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Ethiopia Country Factsheet
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Ethiopia Country Factsheet


See some of Africa’s most spectacular landscapes as you trek the Simien National Park in Ethiopia, before exploring the Stone-carved churches and other cultural treasures that abound in this fascinating and culture-laden African gem.


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Welcome to Ethiopia


People & Culture

Ethiopia is a historic land: its people date back at least 5,000 years, and Ethiopia is even mentioned in the Bible. Thousands of years of change and development have resulted in a diverse blend of cultural and linguistic backgrounds. Modern Ethiopia is home to more than 80 ethnic groups, each with its own customs, traditions and language. The Oromo are the largest ethnic group, and are joined by the Semites, Cushites and Nilotes.The Amhara and Tigreans are the largest language groups – the reason why Amharic is the official language of Ethiopia – and are of Semitic origin.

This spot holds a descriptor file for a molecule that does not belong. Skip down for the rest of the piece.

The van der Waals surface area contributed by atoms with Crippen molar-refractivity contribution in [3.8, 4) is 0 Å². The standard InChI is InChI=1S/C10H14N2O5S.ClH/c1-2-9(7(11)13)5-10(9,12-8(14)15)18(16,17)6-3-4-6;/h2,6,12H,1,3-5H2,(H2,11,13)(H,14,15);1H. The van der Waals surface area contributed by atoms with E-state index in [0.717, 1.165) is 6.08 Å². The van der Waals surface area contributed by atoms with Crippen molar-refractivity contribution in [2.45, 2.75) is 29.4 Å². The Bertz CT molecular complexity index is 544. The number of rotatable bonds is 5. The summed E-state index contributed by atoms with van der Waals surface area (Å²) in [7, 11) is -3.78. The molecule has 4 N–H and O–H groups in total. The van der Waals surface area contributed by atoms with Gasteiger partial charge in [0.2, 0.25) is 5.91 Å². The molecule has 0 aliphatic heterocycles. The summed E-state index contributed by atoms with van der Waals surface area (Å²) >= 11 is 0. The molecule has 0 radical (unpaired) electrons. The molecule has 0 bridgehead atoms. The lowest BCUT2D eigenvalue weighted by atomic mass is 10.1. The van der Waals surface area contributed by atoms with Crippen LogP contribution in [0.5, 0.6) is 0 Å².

Religion has a major influence on Ethiopian life. Ethiopia embraced Christianity in the 4th century, long before Europe converted. Today, almost half of all Ethiopians belong to the Ethiopian Orthodox Tewahedo Church, which has developed strong traditions, many of which are influenced by Judaism. The next largest religious group is Islam.